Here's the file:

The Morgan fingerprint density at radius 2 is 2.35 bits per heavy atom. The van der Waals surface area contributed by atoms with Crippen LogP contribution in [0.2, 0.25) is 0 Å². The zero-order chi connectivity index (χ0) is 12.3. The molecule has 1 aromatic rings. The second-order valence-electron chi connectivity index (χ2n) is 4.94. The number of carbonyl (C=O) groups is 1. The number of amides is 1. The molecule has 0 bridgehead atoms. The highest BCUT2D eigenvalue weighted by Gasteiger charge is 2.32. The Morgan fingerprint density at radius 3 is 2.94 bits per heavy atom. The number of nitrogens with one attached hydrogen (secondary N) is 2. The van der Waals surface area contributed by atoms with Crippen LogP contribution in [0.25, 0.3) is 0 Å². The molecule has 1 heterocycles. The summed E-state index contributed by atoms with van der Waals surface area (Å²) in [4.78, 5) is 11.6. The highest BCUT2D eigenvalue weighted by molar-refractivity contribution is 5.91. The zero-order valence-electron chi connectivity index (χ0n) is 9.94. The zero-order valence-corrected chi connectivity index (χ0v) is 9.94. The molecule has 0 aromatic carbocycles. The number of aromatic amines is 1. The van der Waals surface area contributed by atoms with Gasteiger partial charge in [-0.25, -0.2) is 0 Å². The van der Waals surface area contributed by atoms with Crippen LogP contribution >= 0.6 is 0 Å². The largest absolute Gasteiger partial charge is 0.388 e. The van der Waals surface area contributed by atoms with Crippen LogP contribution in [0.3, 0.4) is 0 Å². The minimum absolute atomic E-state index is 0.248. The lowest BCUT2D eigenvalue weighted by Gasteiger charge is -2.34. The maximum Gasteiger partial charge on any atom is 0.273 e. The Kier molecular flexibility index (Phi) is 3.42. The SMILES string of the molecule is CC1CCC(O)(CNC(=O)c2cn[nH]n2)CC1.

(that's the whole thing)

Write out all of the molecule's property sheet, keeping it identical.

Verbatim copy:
The Morgan fingerprint density at radius 2 is 2.35 bits per heavy atom. The van der Waals surface area contributed by atoms with Crippen LogP contribution in [0.2, 0.25) is 0 Å². The zero-order chi connectivity index (χ0) is 12.3. The molecule has 1 aromatic rings. The second-order valence-electron chi connectivity index (χ2n) is 4.94. The number of carbonyl (C=O) groups is 1. The number of amides is 1. The molecule has 0 bridgehead atoms. The highest BCUT2D eigenvalue weighted by Gasteiger charge is 2.32. The Morgan fingerprint density at radius 3 is 2.94 bits per heavy atom. The number of nitrogens with one attached hydrogen (secondary N) is 2. The van der Waals surface area contributed by atoms with Crippen LogP contribution in [0.25, 0.3) is 0 Å². The molecule has 1 heterocycles. The summed E-state index contributed by atoms with van der Waals surface area (Å²) in [4.78, 5) is 11.6. The highest BCUT2D eigenvalue weighted by molar-refractivity contribution is 5.91. The zero-order valence-electron chi connectivity index (χ0n) is 9.94. The zero-order valence-corrected chi connectivity index (χ0v) is 9.94. The molecule has 0 aromatic carbocycles. The number of aromatic amines is 1. The van der Waals surface area contributed by atoms with Gasteiger partial charge in [-0.25, -0.2) is 0 Å². The van der Waals surface area contributed by atoms with Crippen LogP contribution >= 0.6 is 0 Å². The largest absolute Gasteiger partial charge is 0.388 e. The van der Waals surface area contributed by atoms with Crippen LogP contribution in [0.3, 0.4) is 0 Å². The minimum absolute atomic E-state index is 0.248. The lowest BCUT2D eigenvalue weighted by Gasteiger charge is -2.34. The maximum Gasteiger partial charge on any atom is 0.273 e. The Kier molecular flexibility index (Phi) is 3.42. The SMILES string of the molecule is CC1CCC(O)(CNC(=O)c2cn[nH]n2)CC1.